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U.S. congressmen back Taiwan as airlines cave in to China's demand

American Airlines Fleet at LAX, U.S. (Flickr user: Prayitno)

American Airlines Fleet at LAX, U.S. (Flickr user: Prayitno)

Washington, July 25 (CNA) Several members of the United States Congress on Wednesday expressed objection to China's demand that American air carriers stop listing Taiwan as a country on their websites and they warned of the dangers of giving in to such pressure.

American Airlines, Delta Air Lines and United Airlines -- the U.S.' three largest carriers -- are among several airlines that removed references to Taiwan on their websites to avoid penalties by China ahead of the Wednesday deadline.

In a statement Wednesday, U.S. Senator Tom Cotton (R-AR) said it was disappointing that the three major U.S. airlines had removed references to Taiwan on their websites in compliance with the Chinese government's ultimatum.

"It's disappointing that American Airlines, Delta, and United complied with this ultimatum, but the Chinese Communist Party's obsession with Taiwan -- the only democracy on Chinese soil -- is pathetic," Cotton said. "These demands are the mark of insecure, impotent leaders who know the future will not belong to them."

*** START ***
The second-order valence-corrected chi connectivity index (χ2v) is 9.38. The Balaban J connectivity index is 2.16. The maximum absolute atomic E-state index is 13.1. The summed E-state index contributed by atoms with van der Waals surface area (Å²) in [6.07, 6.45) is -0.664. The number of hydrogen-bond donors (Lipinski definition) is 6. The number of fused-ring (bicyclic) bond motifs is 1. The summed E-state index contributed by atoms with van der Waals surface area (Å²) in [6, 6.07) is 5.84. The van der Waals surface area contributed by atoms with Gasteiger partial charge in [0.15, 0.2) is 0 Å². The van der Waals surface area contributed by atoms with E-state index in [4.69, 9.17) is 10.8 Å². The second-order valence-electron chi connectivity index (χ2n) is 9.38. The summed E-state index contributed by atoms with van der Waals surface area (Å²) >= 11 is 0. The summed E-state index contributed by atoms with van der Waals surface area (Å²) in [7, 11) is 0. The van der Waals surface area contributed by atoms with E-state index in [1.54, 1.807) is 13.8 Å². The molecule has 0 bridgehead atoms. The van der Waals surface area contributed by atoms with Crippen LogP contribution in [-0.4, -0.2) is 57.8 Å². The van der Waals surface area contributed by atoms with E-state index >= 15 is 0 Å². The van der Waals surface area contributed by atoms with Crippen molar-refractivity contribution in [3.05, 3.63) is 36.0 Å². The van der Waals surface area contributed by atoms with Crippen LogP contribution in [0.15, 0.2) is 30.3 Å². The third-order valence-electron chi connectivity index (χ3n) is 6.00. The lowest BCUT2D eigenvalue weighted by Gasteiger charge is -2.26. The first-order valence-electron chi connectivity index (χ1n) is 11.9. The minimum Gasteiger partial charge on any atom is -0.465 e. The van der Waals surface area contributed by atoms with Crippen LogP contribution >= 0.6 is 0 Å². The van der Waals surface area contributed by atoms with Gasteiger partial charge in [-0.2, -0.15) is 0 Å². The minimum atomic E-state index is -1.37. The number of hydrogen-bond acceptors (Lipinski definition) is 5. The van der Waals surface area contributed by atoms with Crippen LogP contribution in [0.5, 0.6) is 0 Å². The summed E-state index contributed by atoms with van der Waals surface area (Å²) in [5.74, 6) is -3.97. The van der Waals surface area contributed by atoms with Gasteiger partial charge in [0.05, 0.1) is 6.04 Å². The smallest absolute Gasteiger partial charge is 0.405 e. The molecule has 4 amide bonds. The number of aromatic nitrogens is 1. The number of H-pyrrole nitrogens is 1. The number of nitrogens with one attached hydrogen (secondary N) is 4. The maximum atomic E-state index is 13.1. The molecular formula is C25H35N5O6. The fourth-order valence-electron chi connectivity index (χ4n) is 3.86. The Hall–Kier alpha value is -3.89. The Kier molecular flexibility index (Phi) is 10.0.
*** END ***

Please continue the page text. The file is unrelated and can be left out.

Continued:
Meanwhile, Congressman Ted Yoho (R-FL 3rd District), who is chairman of the House Foreign Affairs Subcommittee on Asia and the Pacific, tweeted that it was unacceptable that China was forcing U.S. businesses to become Communist Party mouthpieces.

"Taiwan exists and is an important U.S. ally," Yoho said on Twitter. "However, the airlines were right to coordinate with the State Department."

Also tweeting about the issue, Congresswoman Ileana Ros-Lehtinen (R-FL 27th District), chairwoman emeritus of the House Committee on Foreign Affairs, said the airlines' decision was setting a bad precedent that would only encourage more bullying, undermining of liberal values and "attempts to mold the world in Beijing's malignant image."

"We must all stand up to China, stop caving and protect our way of life," she said.

Congressman Paul Cook (R-CA 8th District), chairman of the House Foreign Affairs Committee's Subcommittee on the Western Hemisphere, also said there should be resistance to China's "bullying."

"An edit to a website won't change the fact that Taiwan exists and is an important U.S. ally," Cook tweeted. "We must continue to stand up to China and their bullying tactics."

During a congressional hearing on Tuesday, Senator Cory Gardner (R-CO), chairman of the Foreign Relations Subcommittee on East Asia and the Pacific, and Senator Ed Markey (D-MA) also expressed concerns over China's attempts to isolate Taiwan in the international community.

In addition, several members of the U.S. House of Representatives, including Brad Sherman, Chris Smith, Don Bacon, Mike Quigley, Mike Gallagher, Matt Cartwright and Glenn Grothman, have also tweeted or issued statements in support of Taiwan.

(By Chiang Chin-ye and Evelyn Kao)